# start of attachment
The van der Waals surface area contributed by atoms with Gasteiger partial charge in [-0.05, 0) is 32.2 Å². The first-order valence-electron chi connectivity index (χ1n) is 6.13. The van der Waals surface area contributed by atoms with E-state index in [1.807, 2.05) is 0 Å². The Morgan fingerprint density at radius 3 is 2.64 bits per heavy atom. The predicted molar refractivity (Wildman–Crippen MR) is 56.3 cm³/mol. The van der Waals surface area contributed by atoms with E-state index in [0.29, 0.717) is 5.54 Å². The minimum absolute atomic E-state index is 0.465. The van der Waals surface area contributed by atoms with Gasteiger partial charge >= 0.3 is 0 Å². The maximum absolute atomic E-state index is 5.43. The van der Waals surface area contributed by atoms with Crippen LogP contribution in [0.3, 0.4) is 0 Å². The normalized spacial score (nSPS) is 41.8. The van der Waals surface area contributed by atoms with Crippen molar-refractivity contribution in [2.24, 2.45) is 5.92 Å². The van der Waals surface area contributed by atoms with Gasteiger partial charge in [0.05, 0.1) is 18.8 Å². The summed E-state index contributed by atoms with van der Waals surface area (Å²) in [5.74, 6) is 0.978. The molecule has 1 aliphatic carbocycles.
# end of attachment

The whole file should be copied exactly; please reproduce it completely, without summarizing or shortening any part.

The van der Waals surface area contributed by atoms with Gasteiger partial charge in [-0.05, 0) is 32.2 Å². The first-order valence-electron chi connectivity index (χ1n) is 6.13. The van der Waals surface area contributed by atoms with E-state index in [1.807, 2.05) is 0 Å². The Morgan fingerprint density at radius 3 is 2.64 bits per heavy atom. The predicted molar refractivity (Wildman–Crippen MR) is 56.3 cm³/mol. The van der Waals surface area contributed by atoms with E-state index in [0.29, 0.717) is 5.54 Å². The minimum absolute atomic E-state index is 0.465. The van der Waals surface area contributed by atoms with Gasteiger partial charge >= 0.3 is 0 Å². The maximum absolute atomic E-state index is 5.43. The van der Waals surface area contributed by atoms with Crippen LogP contribution in [0.3, 0.4) is 0 Å². The normalized spacial score (nSPS) is 41.8. The van der Waals surface area contributed by atoms with Crippen molar-refractivity contribution in [2.24, 2.45) is 5.92 Å². The van der Waals surface area contributed by atoms with Gasteiger partial charge in [0.05, 0.1) is 18.8 Å². The summed E-state index contributed by atoms with van der Waals surface area (Å²) in [5.74, 6) is 0.978. The molecule has 1 aliphatic carbocycles.